Williams ruled out a possible run on election night, but Butkovitz said he was still weighing the possibility.
"We are gauging support and meeting with people," he said after his inauguration. "It hasn't gotten to the point where we would abruptly resign."
Butkovitz seemed to preview a political strategy that worked well for another recent candidate - Bill de Blasio, who was elected mayor of New York City after campaigning to tackle economic inequality.
Entering his third term as controller, Butkovitz called "for a shift in the terms of the debate" on jobs and the economy.
"We are truly becoming two cities: one highly skilled and high-wage," he said, "the other stuck in a trap of unemployment and underemployment."
He spoke at length about the city's financially troubled schools, and said economic growth strategies needed to focus on more than reforming the city's tax structure, which is heavily weighted against businesses.
He likened the state's Keystone Opportunity Zones, which offer tax breaks to employers who promise to hire or expand, to "Cayman Islands-like tax-free zones" that have had "minimal long-term impact on job creation."
On several occasions, he referenced City Council President Darrell L. Clarke's Jobs Commission and Councilman Bobby Henon's Manufacturing Task Force as "large steps in the right direction."
"If we don't fix our schools and put our people to work, this 'second city' will only become larger and continue to impede our chance for success," he said.
Butkovitz said he would lead an effort to encourage the city's colleges, hospitals, and other "anchor" institutions to support a program to "make it and buy it in Philly."
His office is planning to release a study this month showing that the major employers are "exporting" $2 billion a year to buy the goods and services they need.
Williams, entering his second term as district attorney, mostly looked back on changes he championed in his first four years, when he said the criminal justice system went from "an example of utter dysfunction" to "a model for other jurisdictions to replicate."
"I said back then that we'd be smart on crime, not just tough," he said. "It was a new paradigm of what it meant to be a prosecutor, and we've done just that."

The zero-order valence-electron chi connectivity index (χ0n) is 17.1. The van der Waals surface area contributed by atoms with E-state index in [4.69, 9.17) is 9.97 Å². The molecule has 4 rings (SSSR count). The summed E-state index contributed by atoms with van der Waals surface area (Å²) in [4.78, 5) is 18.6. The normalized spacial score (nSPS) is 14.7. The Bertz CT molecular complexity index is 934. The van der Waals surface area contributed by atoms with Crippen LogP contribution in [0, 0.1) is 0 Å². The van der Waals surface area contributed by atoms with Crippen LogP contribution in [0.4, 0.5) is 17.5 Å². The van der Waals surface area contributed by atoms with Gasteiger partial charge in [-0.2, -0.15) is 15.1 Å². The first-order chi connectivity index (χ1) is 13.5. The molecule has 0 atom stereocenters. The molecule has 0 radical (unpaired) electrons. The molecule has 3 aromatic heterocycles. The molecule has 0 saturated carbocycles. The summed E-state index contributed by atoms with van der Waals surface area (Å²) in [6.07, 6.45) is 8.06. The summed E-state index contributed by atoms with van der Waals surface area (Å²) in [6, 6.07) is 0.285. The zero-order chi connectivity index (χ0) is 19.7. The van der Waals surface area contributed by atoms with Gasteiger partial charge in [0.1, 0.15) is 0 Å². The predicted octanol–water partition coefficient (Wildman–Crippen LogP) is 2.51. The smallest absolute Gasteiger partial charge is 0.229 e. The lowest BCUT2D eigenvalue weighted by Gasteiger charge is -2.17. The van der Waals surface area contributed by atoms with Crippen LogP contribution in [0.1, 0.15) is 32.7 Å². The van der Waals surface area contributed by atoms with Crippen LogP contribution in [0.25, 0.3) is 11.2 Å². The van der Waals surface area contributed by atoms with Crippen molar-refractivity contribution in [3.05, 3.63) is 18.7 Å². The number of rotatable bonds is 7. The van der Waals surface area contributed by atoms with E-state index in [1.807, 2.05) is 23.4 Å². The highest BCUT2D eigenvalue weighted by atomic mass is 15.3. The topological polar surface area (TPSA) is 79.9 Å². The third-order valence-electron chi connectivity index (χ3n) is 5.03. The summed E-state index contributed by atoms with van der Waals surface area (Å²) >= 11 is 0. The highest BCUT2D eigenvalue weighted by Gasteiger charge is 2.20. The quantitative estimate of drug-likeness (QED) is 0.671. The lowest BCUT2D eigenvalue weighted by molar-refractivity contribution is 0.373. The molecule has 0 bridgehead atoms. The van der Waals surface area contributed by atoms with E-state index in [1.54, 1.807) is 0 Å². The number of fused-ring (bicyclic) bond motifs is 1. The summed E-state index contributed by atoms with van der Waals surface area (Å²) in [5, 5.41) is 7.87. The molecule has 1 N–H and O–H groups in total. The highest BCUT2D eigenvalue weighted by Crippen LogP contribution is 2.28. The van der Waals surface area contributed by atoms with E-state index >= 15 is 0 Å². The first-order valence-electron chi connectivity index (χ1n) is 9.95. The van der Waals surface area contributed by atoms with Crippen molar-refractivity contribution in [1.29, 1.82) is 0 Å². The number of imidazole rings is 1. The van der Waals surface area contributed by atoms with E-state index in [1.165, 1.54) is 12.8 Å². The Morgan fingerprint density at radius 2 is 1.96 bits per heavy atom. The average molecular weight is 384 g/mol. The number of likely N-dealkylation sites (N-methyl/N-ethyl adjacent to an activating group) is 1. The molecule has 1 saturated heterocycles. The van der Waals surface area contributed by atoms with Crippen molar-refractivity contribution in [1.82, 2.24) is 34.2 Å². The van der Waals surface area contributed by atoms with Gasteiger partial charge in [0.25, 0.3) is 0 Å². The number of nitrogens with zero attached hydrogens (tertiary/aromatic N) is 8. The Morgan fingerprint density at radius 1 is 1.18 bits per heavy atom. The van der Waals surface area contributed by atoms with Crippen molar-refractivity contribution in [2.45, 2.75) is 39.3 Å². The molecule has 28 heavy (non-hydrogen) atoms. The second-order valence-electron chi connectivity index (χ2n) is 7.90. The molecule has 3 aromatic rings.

Williams said an "unprecedented" 43 percent of misdemeanor cases are now resolved through diversionary programs, giving first-time offenders "the chance to redeem themselves."
Williams was introduced by State Sen. Anthony Hardy Williams (D., Phila.), who is no relation. The legislator, who is considering a run for mayor, spoke of the racial injustice, backlash, and corruption that have marred the city's history. He praised the district attorney for his "commitment to change" and called him "one of our brightest stars."
"People have to believe the system is fair and that it works the same for everyone," the district attorney said. "We are much closer to that goal than we were four years ago."
In a nod to his effort to prosecute Msgr. William J. Lynn, whose child-endangerment conviction was recently overturned, Seth Williams said he would "continue to champion the victims of child sexual abuse."
He added that his office would "hold accountable the offenders and the institutions that protect them."
Archbishop Charles J. Chaput had been scheduled to give the invocation at the inauguration, but was stuck traveling back from the Midwest because of bad weather and could not attend.
Williams last week sharply criticized Chaput for the archdiocese's putting up the $25,000 needed to secure the bail to free Lynn.